Humanities Center Blog

Archipelagoes/Oceans/Americas: Some Interdisciplinary and Interinstitutional Collaborations

Posted by on Jun 12, 2017 in Homepage Features, Humanities Center Blog | 0 comments

Archipelagoes/Oceans/Americas: Some Interdisciplinary and Interinstitutional Collaborations

This post was written by Brian Russell Roberts, Humanities Center Fellow. June 12, 2017 Since the BYU Humanities Center was founded in 2012, one of its greatest contributions to intellectual life in the Humanities College has been its support for several faculty research groups, ranging from Adaptation Studies to Jazz-Blues for the Humanities, from Derrida and the Question of Religion to Environmental Humanities, and from Translation Studies to Applied Humanities. According to its website, the Center is currently supporting eleven such groups, each independently run and organized by a core...

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In Britain, Walking. And Thinking.

Posted by on May 15, 2017 in Homepage Features, Humanities Center Blog | 0 comments

In Britain, Walking. And Thinking.

This post was written by Holly Boud, Humanities Center intern. I should preface this post by saying that I am spending two months touring the UK on a British literature and landscape tour. Everything that follows is reflective of this experience. This study abroad focuses on understanding the literature of Britain in different eras as well as creative writing. Creative writing is a new pursuit for me. These blog posts have been the most creative writing I have done outside of my personal journal, so I am a novice at best. I am a person that spends more time than is healthy worrying about my...

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Leadership Material

Posted by on May 8, 2017 in Homepage Features, Humanities Center Blog | 1 comment

Leadership Material

This post was written by Ed Cutler, HC Fellow, English Department An opinion piece in a recent New York Times carries a provocative title: “Not Leadership Material? Good. The World Needs Followers.” The author is Susan Cain, founder of Quiet Revolution, a for-profit company that aims to “unlock the power of introverts for the benefit of us all.” In her piece, Cain advises that university admissions committees lose their fixation on “leadership potential” when considering prospective students. “If college admissions offices show us whom and what we value, then we seem to think that the ideal...

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The BYU Humanities Center at 5(0)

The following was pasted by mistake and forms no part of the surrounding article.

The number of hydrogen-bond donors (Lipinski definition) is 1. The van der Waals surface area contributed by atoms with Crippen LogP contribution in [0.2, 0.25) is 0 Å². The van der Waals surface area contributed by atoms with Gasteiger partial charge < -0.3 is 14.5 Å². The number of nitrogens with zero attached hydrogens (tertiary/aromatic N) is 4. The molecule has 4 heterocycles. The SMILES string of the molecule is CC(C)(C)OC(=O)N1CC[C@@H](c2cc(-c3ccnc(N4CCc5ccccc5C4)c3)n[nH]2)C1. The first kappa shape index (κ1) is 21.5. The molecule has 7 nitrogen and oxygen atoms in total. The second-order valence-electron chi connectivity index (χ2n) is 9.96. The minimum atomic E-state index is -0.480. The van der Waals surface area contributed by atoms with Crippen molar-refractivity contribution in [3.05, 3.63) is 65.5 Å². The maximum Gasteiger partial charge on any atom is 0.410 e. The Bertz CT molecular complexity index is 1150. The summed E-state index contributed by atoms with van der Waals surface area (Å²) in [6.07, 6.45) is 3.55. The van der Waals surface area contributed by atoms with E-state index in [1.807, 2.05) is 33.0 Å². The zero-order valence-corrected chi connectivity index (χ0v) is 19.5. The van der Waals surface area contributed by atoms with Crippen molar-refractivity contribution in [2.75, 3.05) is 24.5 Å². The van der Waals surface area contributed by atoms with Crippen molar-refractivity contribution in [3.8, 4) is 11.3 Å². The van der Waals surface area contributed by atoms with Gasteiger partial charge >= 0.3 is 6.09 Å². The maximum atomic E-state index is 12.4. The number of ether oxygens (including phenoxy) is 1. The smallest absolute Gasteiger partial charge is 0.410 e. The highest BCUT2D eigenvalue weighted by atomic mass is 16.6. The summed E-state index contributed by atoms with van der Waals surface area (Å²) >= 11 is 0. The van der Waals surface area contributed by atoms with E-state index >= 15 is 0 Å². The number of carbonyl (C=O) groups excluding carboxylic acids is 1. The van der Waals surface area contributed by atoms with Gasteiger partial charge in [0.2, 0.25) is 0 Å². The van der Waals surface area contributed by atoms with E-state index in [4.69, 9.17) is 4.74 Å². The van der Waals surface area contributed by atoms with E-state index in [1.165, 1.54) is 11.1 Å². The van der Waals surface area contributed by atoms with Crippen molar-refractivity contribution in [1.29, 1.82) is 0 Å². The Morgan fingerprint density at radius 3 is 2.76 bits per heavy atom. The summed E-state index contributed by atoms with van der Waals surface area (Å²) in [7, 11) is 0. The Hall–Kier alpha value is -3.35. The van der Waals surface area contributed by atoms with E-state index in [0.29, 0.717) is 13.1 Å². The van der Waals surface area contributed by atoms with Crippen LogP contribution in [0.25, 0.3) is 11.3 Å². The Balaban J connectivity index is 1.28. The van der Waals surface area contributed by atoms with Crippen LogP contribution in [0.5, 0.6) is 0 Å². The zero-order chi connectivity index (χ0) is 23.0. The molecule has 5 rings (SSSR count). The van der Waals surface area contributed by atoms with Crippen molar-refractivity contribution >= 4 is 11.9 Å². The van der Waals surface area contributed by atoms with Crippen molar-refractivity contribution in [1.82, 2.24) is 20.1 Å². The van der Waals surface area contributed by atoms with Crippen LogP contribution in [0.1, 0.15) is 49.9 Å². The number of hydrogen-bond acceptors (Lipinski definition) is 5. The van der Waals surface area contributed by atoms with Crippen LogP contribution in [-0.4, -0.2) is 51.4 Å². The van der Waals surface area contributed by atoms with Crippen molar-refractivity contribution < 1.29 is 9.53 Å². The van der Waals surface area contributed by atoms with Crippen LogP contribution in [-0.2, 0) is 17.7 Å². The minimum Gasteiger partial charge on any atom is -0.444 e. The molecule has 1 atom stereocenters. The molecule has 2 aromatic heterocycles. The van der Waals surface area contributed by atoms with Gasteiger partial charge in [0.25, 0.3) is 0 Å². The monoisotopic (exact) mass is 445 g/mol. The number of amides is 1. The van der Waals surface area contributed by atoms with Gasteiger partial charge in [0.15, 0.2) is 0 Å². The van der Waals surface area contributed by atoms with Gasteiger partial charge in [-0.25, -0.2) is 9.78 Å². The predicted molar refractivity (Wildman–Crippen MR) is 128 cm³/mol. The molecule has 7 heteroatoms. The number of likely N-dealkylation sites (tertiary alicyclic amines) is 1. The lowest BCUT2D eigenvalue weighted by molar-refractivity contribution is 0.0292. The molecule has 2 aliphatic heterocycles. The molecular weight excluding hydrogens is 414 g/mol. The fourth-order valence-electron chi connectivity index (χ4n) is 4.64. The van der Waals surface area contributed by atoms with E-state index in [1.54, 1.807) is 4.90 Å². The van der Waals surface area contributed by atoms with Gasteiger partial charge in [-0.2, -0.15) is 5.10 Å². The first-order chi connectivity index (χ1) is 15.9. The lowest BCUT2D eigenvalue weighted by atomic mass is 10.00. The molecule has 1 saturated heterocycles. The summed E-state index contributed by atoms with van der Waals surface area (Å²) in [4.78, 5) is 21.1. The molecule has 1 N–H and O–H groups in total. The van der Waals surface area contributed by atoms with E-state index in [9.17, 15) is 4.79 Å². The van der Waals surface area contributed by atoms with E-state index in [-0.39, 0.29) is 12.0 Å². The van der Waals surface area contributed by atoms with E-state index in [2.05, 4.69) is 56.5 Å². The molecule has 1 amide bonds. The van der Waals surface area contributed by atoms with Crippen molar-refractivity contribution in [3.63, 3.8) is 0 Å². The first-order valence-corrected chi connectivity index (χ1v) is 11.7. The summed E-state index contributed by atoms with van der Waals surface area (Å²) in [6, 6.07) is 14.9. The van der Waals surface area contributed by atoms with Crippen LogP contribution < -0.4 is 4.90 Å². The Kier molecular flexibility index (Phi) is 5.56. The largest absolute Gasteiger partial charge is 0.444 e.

Posted by on Apr 9, 2017 in Homepage Features, Humanities Center Blog | 0 comments

The BYU Humanities Center at 5(0)

This past weekend I celebrated a milestone birthday: I’m 80. Alright, shave three decades off that number, though in some ways I feel 80. Years ago, when a department colleague turned 50, his friends – or, perhaps, sworn enemies – taped a picture on his door of him lying in a coffin, smiling. I believe his face was superimposed (the prehistory of photo shopping). The image incited laughter, though I also shuddered. Fifty? So today, I must acknowledge, “La mort, c’est moi!” (Happily, this colleague is still very actively and vitally with us. Apparently, then, there’s hope.) Such birthdays can...

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How and Why Language Changes

Posted by on Apr 2, 2017 in Homepage Features, Humanities Center Blog | 0 comments

How and Why Language Changes

This post was written by Mark Davies, HC Fellow, Linguistics Department Why do languages change? The answers that some linguists tended to give 100-150 years ago strike us as being quite absurd nowadays. For example, they sometimes looked to the physical environment as a motivation for language change, such as the fact that the Germanic peoples in the Alps in 2000-3000 BC huffed and puffed so much as they were going up and down the mountains that they turned the “stops” (p, t, k) from Proto-Indo-European (spoken about 3000-5000 BC) into “fricatives” (f, th, h; a change known as Grimms Law),...

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Beauty and Terror: Subjection and the “Watery Part of the World”

Posted by on Mar 27, 2017 in Homepage Features, Humanities Center Blog | 0 comments

Beauty and Terror: Subjection and the “Watery Part of the World”

This post was written by Holly Boud, Humanities Center Intern Have you ever noticed how many water metaphors we use in our language? Brainstorming. Surfing the web. Glass half-full (or empty). First/second/third wave feminism, etc. Our language is saturated … (no wait) … overflowing … (argh) … dripping … (see what I mean?) with water imagery. Isn’t it strange then how we sometimes forget the power of water (oceans, etc.) in our research?   On Thursday, the Humanities Center hosted Jeff McCarthy, Director of Environmental Humanities the University of Utah, for a colloquium. His...

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